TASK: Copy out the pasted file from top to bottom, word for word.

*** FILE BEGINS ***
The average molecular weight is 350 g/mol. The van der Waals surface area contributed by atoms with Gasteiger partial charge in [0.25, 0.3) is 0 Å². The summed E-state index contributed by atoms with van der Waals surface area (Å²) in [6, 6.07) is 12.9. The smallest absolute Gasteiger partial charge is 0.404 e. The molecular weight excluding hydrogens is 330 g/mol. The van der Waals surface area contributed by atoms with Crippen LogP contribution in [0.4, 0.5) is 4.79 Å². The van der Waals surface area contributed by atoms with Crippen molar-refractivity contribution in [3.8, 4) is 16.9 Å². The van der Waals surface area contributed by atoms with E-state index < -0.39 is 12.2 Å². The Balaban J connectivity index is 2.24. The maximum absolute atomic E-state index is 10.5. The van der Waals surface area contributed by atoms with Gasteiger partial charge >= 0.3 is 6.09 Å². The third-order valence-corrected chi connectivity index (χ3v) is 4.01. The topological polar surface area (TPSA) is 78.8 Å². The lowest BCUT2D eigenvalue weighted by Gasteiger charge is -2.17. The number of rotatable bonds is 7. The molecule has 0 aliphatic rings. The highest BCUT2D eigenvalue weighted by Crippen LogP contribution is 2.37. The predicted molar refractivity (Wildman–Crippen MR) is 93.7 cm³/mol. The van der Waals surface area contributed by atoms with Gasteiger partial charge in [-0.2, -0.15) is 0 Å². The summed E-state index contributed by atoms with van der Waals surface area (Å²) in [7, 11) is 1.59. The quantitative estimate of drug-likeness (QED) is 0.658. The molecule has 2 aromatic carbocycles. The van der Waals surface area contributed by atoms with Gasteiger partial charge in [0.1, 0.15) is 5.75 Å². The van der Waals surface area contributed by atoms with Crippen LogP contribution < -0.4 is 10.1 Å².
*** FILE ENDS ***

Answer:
The average molecular weight is 350 g/mol. The van der Waals surface area contributed by atoms with Gasteiger partial charge in [0.25, 0.3) is 0 Å². The summed E-state index contributed by atoms with van der Waals surface area (Å²) in [6, 6.07) is 12.9. The smallest absolute Gasteiger partial charge is 0.404 e. The molecular weight excluding hydrogens is 330 g/mol. The van der Waals surface area contributed by atoms with Crippen LogP contribution in [0.4, 0.5) is 4.79 Å². The van der Waals surface area contributed by atoms with Crippen molar-refractivity contribution in [3.8, 4) is 16.9 Å². The van der Waals surface area contributed by atoms with E-state index < -0.39 is 12.2 Å². The Balaban J connectivity index is 2.24. The maximum absolute atomic E-state index is 10.5. The van der Waals surface area contributed by atoms with Gasteiger partial charge >= 0.3 is 6.09 Å². The third-order valence-corrected chi connectivity index (χ3v) is 4.01. The topological polar surface area (TPSA) is 78.8 Å². The lowest BCUT2D eigenvalue weighted by Gasteiger charge is -2.17. The number of rotatable bonds is 7. The molecule has 0 aliphatic rings. The highest BCUT2D eigenvalue weighted by Crippen LogP contribution is 2.37. The predicted molar refractivity (Wildman–Crippen MR) is 93.7 cm³/mol. The van der Waals surface area contributed by atoms with Gasteiger partial charge in [-0.2, -0.15) is 0 Å². The summed E-state index contributed by atoms with van der Waals surface area (Å²) in [7, 11) is 1.59. The quantitative estimate of drug-likeness (QED) is 0.658. The molecule has 2 aromatic carbocycles. The van der Waals surface area contributed by atoms with Gasteiger partial charge in [0.1, 0.15) is 5.75 Å². The van der Waals surface area contributed by atoms with Crippen LogP contribution < -0.4 is 10.1 Å².